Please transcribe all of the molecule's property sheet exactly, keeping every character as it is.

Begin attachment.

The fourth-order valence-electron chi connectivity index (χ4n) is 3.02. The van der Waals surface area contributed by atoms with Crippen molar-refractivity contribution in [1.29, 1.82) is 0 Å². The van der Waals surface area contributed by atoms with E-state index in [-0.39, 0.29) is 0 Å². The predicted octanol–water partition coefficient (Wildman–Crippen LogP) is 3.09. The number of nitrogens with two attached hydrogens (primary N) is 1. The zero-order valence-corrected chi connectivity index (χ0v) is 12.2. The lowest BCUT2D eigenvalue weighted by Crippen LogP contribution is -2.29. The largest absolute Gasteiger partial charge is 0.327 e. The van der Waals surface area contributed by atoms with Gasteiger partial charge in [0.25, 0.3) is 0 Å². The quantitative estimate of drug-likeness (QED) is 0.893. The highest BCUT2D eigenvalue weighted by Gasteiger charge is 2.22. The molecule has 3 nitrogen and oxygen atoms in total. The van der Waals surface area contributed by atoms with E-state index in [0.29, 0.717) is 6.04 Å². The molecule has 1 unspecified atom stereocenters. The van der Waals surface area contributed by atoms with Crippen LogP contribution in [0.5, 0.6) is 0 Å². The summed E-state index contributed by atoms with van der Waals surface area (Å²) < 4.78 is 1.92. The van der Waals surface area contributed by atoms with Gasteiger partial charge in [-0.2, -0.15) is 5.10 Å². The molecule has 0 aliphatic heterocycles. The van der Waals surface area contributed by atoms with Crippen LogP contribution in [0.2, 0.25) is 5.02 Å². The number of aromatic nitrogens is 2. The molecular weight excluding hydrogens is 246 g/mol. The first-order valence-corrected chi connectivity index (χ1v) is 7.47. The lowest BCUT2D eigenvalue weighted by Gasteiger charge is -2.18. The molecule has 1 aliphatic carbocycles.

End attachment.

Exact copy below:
The fourth-order valence-electron chi connectivity index (χ4n) is 3.02. The van der Waals surface area contributed by atoms with Crippen molar-refractivity contribution in [1.29, 1.82) is 0 Å². The van der Waals surface area contributed by atoms with E-state index in [-0.39, 0.29) is 0 Å². The predicted octanol–water partition coefficient (Wildman–Crippen LogP) is 3.09. The number of nitrogens with two attached hydrogens (primary N) is 1. The zero-order valence-corrected chi connectivity index (χ0v) is 12.2. The lowest BCUT2D eigenvalue weighted by Crippen LogP contribution is -2.29. The largest absolute Gasteiger partial charge is 0.327 e. The van der Waals surface area contributed by atoms with Gasteiger partial charge in [0.25, 0.3) is 0 Å². The quantitative estimate of drug-likeness (QED) is 0.893. The highest BCUT2D eigenvalue weighted by Gasteiger charge is 2.22. The molecule has 3 nitrogen and oxygen atoms in total. The van der Waals surface area contributed by atoms with E-state index in [0.29, 0.717) is 6.04 Å². The molecule has 1 unspecified atom stereocenters. The van der Waals surface area contributed by atoms with Crippen LogP contribution in [0.5, 0.6) is 0 Å². The summed E-state index contributed by atoms with van der Waals surface area (Å²) < 4.78 is 1.92. The van der Waals surface area contributed by atoms with Gasteiger partial charge in [-0.2, -0.15) is 5.10 Å². The molecule has 0 aliphatic heterocycles. The van der Waals surface area contributed by atoms with Crippen LogP contribution in [0.2, 0.25) is 5.02 Å². The number of aromatic nitrogens is 2. The molecular weight excluding hydrogens is 246 g/mol. The first-order valence-corrected chi connectivity index (χ1v) is 7.47. The lowest BCUT2D eigenvalue weighted by Gasteiger charge is -2.18. The molecule has 1 aliphatic carbocycles.